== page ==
Oligomerization and ligand binding in a homotetrameric hemoglobin: two high-resolution crystal structures of hemoglobin Bart's (gamma(4)), a marker for alpha-thalassemia.Kidd, R.D., Baker, H.M., Mathews, A.J., Brittain, T., Baker, E.N.
(2001) Protein Sci 10: 1739-1749
- PubMed: 11514664
- DOI: 10.1110/ps.11701
- Primary Citation of Related Structures:
- PubMed Abstract:
Hemoglobin (Hb) Bart's is present in the red blood cells of millions of people worldwide who suffer from alpha-thalassemia. alpha-Thalassemia is a disease in which there is a deletion of one or more of the four alpha-chain genes, and excess gamma and beta chains spontaneously form homotetramers ...
Hemoglobin (Hb) Bart's is present in the red blood cells of millions of people worldwide who suffer from alpha-thalassemia. alpha-Thalassemia is a disease in which there is a deletion of one or more of the four alpha-chain genes, and excess gamma and beta chains spontaneously form homotetramers. The gamma(4) homotetrameric protein known as Hb Bart's is a stable species that exhibits neither a Bohr effect nor heme-heme cooperativity. Although Hb Bart's has a higher O(2) affinity than either adult (alpha(2)beta(2)) or fetal (alpha(2)gamma(2)) Hbs, it has a lower affinity for O(2) than HbH (beta(4)). To better understand the association and ligand binding properties of the gamma(4) tetramer, we have solved the structure of Hb Bart's in two different oxidation and ligation states. The crystal structure of ferrous carbonmonoxy (CO) Hb Bart's was determined by molecular replacement and refined at 1.7 A resolution (R = 21.1%, R(free) = 24.4%), and that of ferric azide (N(3)(-)) Hb Bart's was similarly determined at 1.86 A resolution (R = 18.4%, R(free) = 22.0%). In the carbonmonoxy-Hb structure, the CO ligand is bound at an angle of 140 degrees, and with an unusually long Fe-C bond of 2.25 A. This geometry is attributed to repulsion from the distal His63 at the low pH of crystallization (4.5). In contrast, azide is bound to the oxidized heme iron in the methemoglobin crystals at an angle of 112 degrees, in a perfect orientation to accept a hydrogen bond from His63. Compared to the three known quaternary structures of human Hb (T, R, and R2), both structures most closely resemble the R state. Comparisons with the structures of adult Hb and HbH explain the association and dissociation behaviour of Hb homotetramers relative to the heterotetrameric Hbs.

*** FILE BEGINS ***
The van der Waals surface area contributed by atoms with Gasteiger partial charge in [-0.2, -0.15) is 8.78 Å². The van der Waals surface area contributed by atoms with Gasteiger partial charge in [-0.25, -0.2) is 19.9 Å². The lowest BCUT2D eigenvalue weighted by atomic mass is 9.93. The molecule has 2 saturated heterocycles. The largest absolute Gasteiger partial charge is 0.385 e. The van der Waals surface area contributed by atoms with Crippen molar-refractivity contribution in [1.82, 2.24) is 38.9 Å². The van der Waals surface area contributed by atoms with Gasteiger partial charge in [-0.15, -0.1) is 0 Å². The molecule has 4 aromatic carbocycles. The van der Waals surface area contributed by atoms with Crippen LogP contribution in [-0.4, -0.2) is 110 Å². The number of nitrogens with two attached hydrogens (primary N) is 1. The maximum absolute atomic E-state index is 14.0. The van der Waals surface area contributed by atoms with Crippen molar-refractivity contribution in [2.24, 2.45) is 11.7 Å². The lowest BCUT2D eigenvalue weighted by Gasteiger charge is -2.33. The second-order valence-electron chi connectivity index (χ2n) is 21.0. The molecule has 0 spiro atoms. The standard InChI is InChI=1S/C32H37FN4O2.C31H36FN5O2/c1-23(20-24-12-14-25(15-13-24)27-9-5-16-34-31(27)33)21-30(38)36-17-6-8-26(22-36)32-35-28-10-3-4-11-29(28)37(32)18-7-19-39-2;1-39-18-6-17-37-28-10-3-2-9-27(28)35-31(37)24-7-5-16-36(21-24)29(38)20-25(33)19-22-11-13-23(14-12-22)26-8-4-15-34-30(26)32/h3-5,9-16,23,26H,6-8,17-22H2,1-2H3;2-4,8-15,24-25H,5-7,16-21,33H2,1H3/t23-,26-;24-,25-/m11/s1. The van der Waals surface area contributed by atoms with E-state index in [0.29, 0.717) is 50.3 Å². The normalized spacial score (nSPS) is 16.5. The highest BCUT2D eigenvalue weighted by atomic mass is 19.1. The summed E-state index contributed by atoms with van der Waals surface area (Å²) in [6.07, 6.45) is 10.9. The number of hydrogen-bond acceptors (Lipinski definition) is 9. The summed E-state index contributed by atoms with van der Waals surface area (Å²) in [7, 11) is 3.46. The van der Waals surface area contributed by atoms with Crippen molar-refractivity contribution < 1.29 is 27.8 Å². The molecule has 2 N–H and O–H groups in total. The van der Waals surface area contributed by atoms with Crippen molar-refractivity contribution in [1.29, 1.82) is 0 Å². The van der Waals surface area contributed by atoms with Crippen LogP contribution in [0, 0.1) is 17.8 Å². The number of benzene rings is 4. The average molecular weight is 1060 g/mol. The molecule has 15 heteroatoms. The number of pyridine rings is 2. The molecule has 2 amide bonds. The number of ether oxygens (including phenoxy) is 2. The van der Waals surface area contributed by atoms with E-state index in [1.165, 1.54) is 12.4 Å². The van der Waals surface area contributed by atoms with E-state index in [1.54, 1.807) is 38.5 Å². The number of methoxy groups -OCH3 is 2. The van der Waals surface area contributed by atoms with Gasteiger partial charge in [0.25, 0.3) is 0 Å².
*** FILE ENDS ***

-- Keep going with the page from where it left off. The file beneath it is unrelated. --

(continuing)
School of Biological Sciences, University of Auckland, Auckland, New Zealand.